Tuesday, July 26, 2016

The End of the Modern World by Anthony Cronin

A slightly edited version of this review appeared in the Sunday Times Culture magazine on the 17 July 2016.

When the dust settles on Anthony Cronin's career I suspect that he will be remembered chiefly for Dead as Doornails, his classic memoir of Dublin literary bohemia of the Fifties and for his highly-readable biography Samuel Beckett: The Last Modernist. Despite a substantial output, his reputation as a poet doesn't seem to have acquired the heft of near contemporaries such as Heaney, Longley, Mahon or Kinsella. He is best known for RMS Titanic, his poem "about the death of an old school morality or decency.” In 1986 Thomas Kinsella omitted him from his capacious New Oxford Book of Irish Verse. A very pointed snub. It has been suggested that he went to London at a crucial stage in his career and thus fell out of favour with our parochial literary establishment. Or perhaps his versatility as a man of letters is looked askance at in a specialist area.

The End of the Modern World is ambitious in its scope. It is no less than a sustained elegy for the decline of the west. The poem is an expanded and amended version of a collection of sonnets first published in 1989. It now contains 179 sonnets - 18 more than the original, and some of the earlier sonnets have been amended. Cronin is not for the numbers that Petrarch flowed in, he aims at reason not rhyme and his sinewy iambs often feel more like declamatory prose than poetry. He describes his work as a "psychic history of western civilisation". The tone is sombre throughout and it concludes with the empty triumph of materialism and intimations of the essential meaninglessness of life. We are far removed from the romantic myth of Adam and Eve and a Paradise Lost:

The sun, a crucible of nuclear rage,

Knows nothing of such ends, it thrummed out rays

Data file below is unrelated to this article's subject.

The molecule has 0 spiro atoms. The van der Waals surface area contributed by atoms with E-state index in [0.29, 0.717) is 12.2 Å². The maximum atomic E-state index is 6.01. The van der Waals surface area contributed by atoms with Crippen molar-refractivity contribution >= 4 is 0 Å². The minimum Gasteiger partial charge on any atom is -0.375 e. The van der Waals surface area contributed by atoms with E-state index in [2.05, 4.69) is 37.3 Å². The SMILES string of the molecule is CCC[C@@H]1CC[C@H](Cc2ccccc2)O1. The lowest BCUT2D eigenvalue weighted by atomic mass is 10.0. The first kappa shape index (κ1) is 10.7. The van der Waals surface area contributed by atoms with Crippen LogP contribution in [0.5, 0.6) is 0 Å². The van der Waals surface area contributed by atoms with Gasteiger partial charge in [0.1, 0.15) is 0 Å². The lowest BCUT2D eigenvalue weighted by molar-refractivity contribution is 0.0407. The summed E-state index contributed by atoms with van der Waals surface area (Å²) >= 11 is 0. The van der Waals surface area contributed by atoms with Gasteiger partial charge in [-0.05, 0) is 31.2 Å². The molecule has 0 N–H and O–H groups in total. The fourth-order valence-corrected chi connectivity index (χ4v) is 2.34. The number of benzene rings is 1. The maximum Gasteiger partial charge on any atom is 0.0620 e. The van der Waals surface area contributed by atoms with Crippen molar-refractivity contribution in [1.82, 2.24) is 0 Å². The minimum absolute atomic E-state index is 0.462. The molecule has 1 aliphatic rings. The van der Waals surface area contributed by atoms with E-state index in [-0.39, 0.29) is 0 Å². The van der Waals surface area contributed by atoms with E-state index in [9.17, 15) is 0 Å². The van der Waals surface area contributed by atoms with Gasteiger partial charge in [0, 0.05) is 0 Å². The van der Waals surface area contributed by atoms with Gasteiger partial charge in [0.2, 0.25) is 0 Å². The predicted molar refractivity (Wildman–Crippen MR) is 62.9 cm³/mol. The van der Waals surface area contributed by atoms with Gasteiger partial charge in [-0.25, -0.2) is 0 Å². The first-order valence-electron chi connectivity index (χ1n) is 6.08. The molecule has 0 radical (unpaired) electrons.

Of heat until the ooze transformed itself.

The nearest comparison is to T.S. Eliot's The Wasteland. In addition to their eloquent pessimism, both are replete with borrowings from literature, both lament the death of romantic love and they both occasionally let the poet intrude into his poem ("I must keep my iambic beat").

The key to understanding Cronin's poem is Browning's Childe Roland to the Dark Tower came. This poem also inspired Stephen King's highly lucrative Dark Tower series of book - an irony that Cronin I'm sure appreciates as his poem laments the triumph of brute capitalism. There are specific references to Roland and the Dark Tower within the poem, and many oblique ones. The final sonnet paints a picture of Manhattan and its skyscrapers, those symbols of materialism, that give the Dark Tower its contemporary shape:

Money's convulsions too are life-giving,

Neutral, imply no purpose in our hearts,

But blazed upon this rock to make Manhattan

Rise in resplendence, such a culmination

Just as Childe Roland involves a journey and a quest, Cronin's poem is a trip through Western civilisation going back to Roman Times, beginning with the invention of the plough:

Until the mould-board plough dragged through the mud

From there we are taken on a ride through feudal society, the cult of courtly love and the growth of the great manors, and the French Revolution. Ireland gets a look in via the Famine:

The horror of their hunger, so reflected

Even by burnished mirrors of rich corn

Was what they fled from in dumb multitudes.

Literary figures emerge regularly. Section two Of the sequence opens with a meditation on Milton, and Baudelaire and Byron also appear. Cronin is much possessed by sexual matters and he grimly records the transition from the brutal to the business-like with just a little courtliness in between.

Newspapers dangled girls like carrot bunches

The range of allusion to historical events is very broad, and abrupt changes occur with little transition - like Pound's Cantos. Mussolini "hung by the heels", scenes from Auschwitz, Robert Kennedy's funeral, Gaughin in Tahiti, De Sade's sexual prowess, Elvis's penchant for white panties all form part of his journey.

Sonnets 152 to 155 are all new and it's not difficult to see in them Cronin's ambiguity about his own role within the dark tower as Haughey's arts commissar:

A padded door, to lunch with Evil in

An inner sanctum. And of course he loved it,

While Cronin may have supped with the devil, his poem also contains many references to the hardship he endured by abandoning the Bar for a literary career:

The admonition from the EBS

Which threatened to uproot me every month,

The ESB which threatened instant darkness

This has a topical feel to these lines. His tireless advocacy for state subsidies for artists is based on bitter experience. But his concluding sonnets suggest a despair at the impotence of the arts in the face of the all enveloping power of capitalism:

A passionless acceptance reigns within

These air-conditioned spaces which absorb

To the faint murmur of a distant duct

The last assault waves of the avant garde




New Island Books


pp. 96

John P. O'Sullivan